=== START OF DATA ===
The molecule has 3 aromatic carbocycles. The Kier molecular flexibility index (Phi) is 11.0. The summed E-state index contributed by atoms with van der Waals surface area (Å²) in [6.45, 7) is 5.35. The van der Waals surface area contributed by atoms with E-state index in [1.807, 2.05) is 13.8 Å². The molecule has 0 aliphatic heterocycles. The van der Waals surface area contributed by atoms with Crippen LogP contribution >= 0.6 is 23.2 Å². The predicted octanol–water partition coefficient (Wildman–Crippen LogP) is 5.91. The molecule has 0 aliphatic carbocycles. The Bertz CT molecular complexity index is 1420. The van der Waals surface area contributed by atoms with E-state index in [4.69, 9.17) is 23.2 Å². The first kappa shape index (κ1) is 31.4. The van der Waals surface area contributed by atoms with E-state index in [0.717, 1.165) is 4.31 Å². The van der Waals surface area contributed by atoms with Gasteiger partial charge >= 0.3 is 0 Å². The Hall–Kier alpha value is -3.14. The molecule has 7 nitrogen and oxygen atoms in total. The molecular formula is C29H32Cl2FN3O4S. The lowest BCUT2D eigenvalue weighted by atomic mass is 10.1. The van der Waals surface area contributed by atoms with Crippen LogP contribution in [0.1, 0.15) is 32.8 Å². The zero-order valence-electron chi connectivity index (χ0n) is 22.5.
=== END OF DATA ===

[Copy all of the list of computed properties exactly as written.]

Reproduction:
The molecule has 3 aromatic carbocycles. The Kier molecular flexibility index (Phi) is 11.0. The summed E-state index contributed by atoms with van der Waals surface area (Å²) in [6.45, 7) is 5.35. The van der Waals surface area contributed by atoms with E-state index in [1.807, 2.05) is 13.8 Å². The molecule has 0 aliphatic heterocycles. The van der Waals surface area contributed by atoms with Crippen LogP contribution >= 0.6 is 23.2 Å². The predicted octanol–water partition coefficient (Wildman–Crippen LogP) is 5.91. The molecule has 0 aliphatic carbocycles. The Bertz CT molecular complexity index is 1420. The van der Waals surface area contributed by atoms with E-state index in [4.69, 9.17) is 23.2 Å². The first kappa shape index (κ1) is 31.4. The van der Waals surface area contributed by atoms with E-state index in [0.717, 1.165) is 4.31 Å². The van der Waals surface area contributed by atoms with Gasteiger partial charge >= 0.3 is 0 Å². The Hall–Kier alpha value is -3.14. The molecule has 7 nitrogen and oxygen atoms in total. The molecular formula is C29H32Cl2FN3O4S. The lowest BCUT2D eigenvalue weighted by atomic mass is 10.1. The van der Waals surface area contributed by atoms with Crippen LogP contribution in [0.1, 0.15) is 32.8 Å². The zero-order valence-electron chi connectivity index (χ0n) is 22.5.